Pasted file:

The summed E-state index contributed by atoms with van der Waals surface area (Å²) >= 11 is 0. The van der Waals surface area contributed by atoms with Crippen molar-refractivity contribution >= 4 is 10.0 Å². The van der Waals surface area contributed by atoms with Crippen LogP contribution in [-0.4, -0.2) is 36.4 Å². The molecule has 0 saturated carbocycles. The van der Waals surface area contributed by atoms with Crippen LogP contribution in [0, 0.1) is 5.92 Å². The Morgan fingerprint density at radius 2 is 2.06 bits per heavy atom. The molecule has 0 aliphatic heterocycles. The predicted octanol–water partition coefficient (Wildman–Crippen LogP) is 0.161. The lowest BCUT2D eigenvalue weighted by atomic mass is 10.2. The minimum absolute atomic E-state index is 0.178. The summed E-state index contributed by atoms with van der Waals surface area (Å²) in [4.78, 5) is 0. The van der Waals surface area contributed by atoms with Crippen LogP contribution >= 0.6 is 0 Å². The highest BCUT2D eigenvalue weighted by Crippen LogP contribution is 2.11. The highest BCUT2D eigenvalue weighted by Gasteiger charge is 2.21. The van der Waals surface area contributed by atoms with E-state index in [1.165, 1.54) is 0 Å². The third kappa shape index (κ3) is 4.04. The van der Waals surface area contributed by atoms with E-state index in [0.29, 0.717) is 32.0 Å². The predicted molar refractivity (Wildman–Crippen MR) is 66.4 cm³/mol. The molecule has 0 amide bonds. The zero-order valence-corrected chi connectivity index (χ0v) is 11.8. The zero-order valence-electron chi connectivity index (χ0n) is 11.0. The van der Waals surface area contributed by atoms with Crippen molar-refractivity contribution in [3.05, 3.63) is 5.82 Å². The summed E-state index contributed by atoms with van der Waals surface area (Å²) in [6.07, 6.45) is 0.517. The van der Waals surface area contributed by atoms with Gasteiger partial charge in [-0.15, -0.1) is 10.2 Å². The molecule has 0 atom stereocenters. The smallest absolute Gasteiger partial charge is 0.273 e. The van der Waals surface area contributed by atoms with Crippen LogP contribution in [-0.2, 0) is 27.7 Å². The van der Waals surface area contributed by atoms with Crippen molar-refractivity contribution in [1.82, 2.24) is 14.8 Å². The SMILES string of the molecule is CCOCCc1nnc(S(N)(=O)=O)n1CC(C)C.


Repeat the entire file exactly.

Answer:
The summed E-state index contributed by atoms with van der Waals surface area (Å²) >= 11 is 0. The van der Waals surface area contributed by atoms with Crippen molar-refractivity contribution >= 4 is 10.0 Å². The van der Waals surface area contributed by atoms with Crippen LogP contribution in [-0.4, -0.2) is 36.4 Å². The molecule has 0 saturated carbocycles. The van der Waals surface area contributed by atoms with Crippen LogP contribution in [0, 0.1) is 5.92 Å². The Morgan fingerprint density at radius 2 is 2.06 bits per heavy atom. The molecule has 0 aliphatic heterocycles. The predicted octanol–water partition coefficient (Wildman–Crippen LogP) is 0.161. The lowest BCUT2D eigenvalue weighted by atomic mass is 10.2. The minimum absolute atomic E-state index is 0.178. The summed E-state index contributed by atoms with van der Waals surface area (Å²) in [4.78, 5) is 0. The van der Waals surface area contributed by atoms with Crippen LogP contribution >= 0.6 is 0 Å². The highest BCUT2D eigenvalue weighted by Crippen LogP contribution is 2.11. The highest BCUT2D eigenvalue weighted by Gasteiger charge is 2.21. The van der Waals surface area contributed by atoms with E-state index in [1.165, 1.54) is 0 Å². The third kappa shape index (κ3) is 4.04. The van der Waals surface area contributed by atoms with E-state index in [0.29, 0.717) is 32.0 Å². The predicted molar refractivity (Wildman–Crippen MR) is 66.4 cm³/mol. The molecule has 0 amide bonds. The zero-order valence-corrected chi connectivity index (χ0v) is 11.8. The zero-order valence-electron chi connectivity index (χ0n) is 11.0. The van der Waals surface area contributed by atoms with Crippen molar-refractivity contribution in [3.05, 3.63) is 5.82 Å². The summed E-state index contributed by atoms with van der Waals surface area (Å²) in [6.07, 6.45) is 0.517. The van der Waals surface area contributed by atoms with Gasteiger partial charge in [-0.15, -0.1) is 10.2 Å². The molecule has 0 atom stereocenters. The smallest absolute Gasteiger partial charge is 0.273 e. The van der Waals surface area contributed by atoms with Crippen LogP contribution in [-0.2, 0) is 27.7 Å². The van der Waals surface area contributed by atoms with Crippen molar-refractivity contribution in [1.82, 2.24) is 14.8 Å². The SMILES string of the molecule is CCOCCc1nnc(S(N)(=O)=O)n1CC(C)C.